Supporting community projects throughout the Tactran region
Supporting Community projectsthroughout the Tactran region
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Bringing Pitnappie Cutting back on track
A group of dedicated volunteers in Angus is aiming to turn a disused railway cutting into a safe active-travel route, with support from Tactran and other organisations.
The Sidlaw Path Network is a volunteer group dedicated to upgrading, signposting and promoting local paths in the Sidlaw area of Angus. Secretary Gill Zealand explains about the project. “The Pitnappie Cutting is part of the old Dundee-Newtyle railway and it’s been disused for the last 50 years. It runs through the Glack of Newtyle, which is a narrow, twisty road that leads north of Muirhead to Newtyle. The road is steep, dark and overshadowed by trees so it’s not an easy place to be cycling, walking or horse-riding.
“This section of railway belonged to the Kinpurnie Estate; it’s since been sold off in lots and the Cutting end belongs to a different landowner. We are currently hoping, with support from Angus Council’s Access Officer, to persuade him to put stiles in and allow access and to let us complete the job. Meanwhile we’re trying to get the northern half made into a self-contained loop.”
How has Tactran supported this project?
“Tactran awarded us £1700 for a feasibility study and £7500 for an engineer’s report; we are very indebted to them. We also received funding from Angus Environmental Trust and the Forestry Commission (now Forestry and Land Scotland). We got a team to take away the fallen timber and get the drainage working again. After a few years and a lot of work, we had a perfectly walkable, if unfinished, route thanks to Tactran’s funding.
“Having a safe off-road route through the Sidlaws aligns with Tactran’s aims, and the team there is very supportive in terms of keeping the project running. We had representatives from Tactran and Sustrans walking along the track with us in the early stages and they were both impressed.
“We are very grateful for Tactran’s support and we hope the project will get back up and running soon. We have put a lot of work into it as it’s an ideal route to keep people off the dangerous road.”
Perth & Kinross Countryside Trust
Perth & Kinross Countryside Trust (PKCT) is an independent charity whose main aim is to improve and promote access to the countryside for walkers, cyclists and horse riders. PKCT negotiates access to land, builds footpaths, helps care for Scotland’s most spectacular woodlands and trees and works on conservation projects. The Cateran Trail, featuring 64 miles of beautiful scenery and picturesque villages, is managed by PKCT and was recently featured in The Guardian’s 10 best long-distance walks with overnight stays in Britain. PKCT is part-funded by Perth & Kinross Council and the Gannochy Trust, with regular funding support from Tactran, and delivers around £1-2 million-worth of projects each year.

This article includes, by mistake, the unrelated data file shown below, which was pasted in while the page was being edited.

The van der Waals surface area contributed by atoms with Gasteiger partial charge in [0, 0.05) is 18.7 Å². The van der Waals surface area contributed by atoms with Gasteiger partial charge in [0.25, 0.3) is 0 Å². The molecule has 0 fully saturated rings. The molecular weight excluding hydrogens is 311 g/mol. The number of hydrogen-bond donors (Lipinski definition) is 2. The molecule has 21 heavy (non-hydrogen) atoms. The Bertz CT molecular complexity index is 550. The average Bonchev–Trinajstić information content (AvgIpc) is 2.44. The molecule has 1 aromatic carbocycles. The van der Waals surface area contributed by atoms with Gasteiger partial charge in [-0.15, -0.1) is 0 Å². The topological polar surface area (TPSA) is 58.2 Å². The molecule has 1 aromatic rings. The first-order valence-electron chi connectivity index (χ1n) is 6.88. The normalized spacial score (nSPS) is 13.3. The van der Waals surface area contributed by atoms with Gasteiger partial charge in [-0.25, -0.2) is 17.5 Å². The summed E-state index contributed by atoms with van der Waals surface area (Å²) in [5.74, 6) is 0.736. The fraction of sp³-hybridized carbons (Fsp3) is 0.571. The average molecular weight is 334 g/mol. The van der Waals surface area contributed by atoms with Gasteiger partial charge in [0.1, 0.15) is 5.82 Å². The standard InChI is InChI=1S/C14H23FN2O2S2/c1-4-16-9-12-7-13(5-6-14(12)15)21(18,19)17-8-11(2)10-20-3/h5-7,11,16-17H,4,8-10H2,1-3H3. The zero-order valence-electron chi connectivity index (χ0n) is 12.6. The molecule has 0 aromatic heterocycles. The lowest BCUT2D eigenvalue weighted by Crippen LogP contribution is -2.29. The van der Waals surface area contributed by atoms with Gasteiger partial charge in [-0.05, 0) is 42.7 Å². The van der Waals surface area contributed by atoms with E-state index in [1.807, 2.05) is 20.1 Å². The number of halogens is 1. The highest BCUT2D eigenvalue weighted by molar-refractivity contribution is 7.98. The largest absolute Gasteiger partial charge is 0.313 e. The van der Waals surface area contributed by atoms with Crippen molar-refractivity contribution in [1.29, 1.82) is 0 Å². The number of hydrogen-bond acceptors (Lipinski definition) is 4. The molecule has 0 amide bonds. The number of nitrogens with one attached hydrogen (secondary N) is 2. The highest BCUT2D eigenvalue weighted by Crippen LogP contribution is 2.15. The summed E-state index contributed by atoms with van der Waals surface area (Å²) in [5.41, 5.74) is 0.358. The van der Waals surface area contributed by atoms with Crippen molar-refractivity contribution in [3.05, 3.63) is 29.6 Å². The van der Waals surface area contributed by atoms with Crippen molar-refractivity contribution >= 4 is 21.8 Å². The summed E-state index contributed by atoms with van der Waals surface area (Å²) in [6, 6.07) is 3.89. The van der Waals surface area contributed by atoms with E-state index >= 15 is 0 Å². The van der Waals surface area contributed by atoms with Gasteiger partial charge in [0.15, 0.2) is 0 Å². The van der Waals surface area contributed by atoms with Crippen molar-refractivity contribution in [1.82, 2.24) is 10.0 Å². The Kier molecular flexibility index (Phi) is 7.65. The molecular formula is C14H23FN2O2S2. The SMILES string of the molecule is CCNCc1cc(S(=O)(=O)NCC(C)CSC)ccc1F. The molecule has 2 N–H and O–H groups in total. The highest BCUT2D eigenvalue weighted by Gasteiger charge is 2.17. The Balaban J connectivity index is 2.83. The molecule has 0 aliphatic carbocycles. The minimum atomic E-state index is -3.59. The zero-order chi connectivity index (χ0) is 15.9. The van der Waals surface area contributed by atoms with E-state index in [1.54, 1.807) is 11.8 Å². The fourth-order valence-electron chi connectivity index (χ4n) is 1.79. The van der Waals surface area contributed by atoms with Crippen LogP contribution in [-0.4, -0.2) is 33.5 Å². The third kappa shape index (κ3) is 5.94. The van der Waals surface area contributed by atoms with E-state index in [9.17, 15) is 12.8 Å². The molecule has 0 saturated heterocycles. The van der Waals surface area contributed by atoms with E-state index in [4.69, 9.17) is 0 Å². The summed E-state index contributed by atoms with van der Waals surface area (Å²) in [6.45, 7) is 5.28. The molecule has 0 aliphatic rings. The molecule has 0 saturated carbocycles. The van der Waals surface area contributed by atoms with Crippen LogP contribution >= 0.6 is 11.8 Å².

Provost Walk, Auchterarder
Peter Quinn, PKCT’s Trust Director, says that Tactran’s assistance enabled them to begin the work on the first phase of Provost Walk. The popular route in Auchterarder has undergone a radical transformation from a muddy walkway to a modern, multi-user path suitable for walkers, cyclists and wheelchair users.
“The third and final phase of the path opened in July,” says Peter, “and the total cost for all phases was £930,000. Tactran was one of several initial funders, awarding us £10,000 of the £19,000 required for the Phase 1 design.”
Railway Path, Auchterarder to Muthil
PKCT was instructed by Auchterarder Community Sports and Recreation group (ACSR) to carry out a feasibility study into a potential upgrade of the dismantled railway line path between Muthill and Auchterarder. Works began in 2018 to secure funding towards the study and to investigate possible contractors for the various surveys, consultations and design work. PKCT was successful in attracting funding from Tactran and start-up commenced late 2018, completing in September 2019.
“What we have finally achieved is an outline design, suitable to take to a development stage on behalf of the ACSR,” says Peter. “Any future progression on these results will be driven by ACSR. Again Tactran was instrumental in getting the project started, providing funding of over £50,000 for a feasibility study and the design phase. We appreciate that Tactran can’t fully fund every project but their support is very local and accessible, and they’re a great source of funding advice,” Peter adds.
Cycling and walking infrastructure from Bridge of Earn to Newburgh
There has long been a call for a safer walking and cycling route between these two communities. The Baiglie Straight (A912) connecting Bridge of Earn to Aberargie is especially hazardous due to the speed of traffic. PKCT is aiming to provide a dedicated safe walking and cycling route to enable safer everyday commutable journeys.
“We have submitted an application to Sustrans for the design phase,” says Peter, “and if successful we will be looking to Tactran to help us gain funding for the construction phase, as the whole project will cost around £2.5 million. Tactran is very helpful in putting us in the direction of other potential funders such as Tay Cities. It’s a very significant project as it will essentially link Perth to the Fife Coastal Path which stops at Newburgh.” That in turn will form part of a larger flagship PKCT project, the River Tay Way.
Blackford Paths Group / Blackford Community Council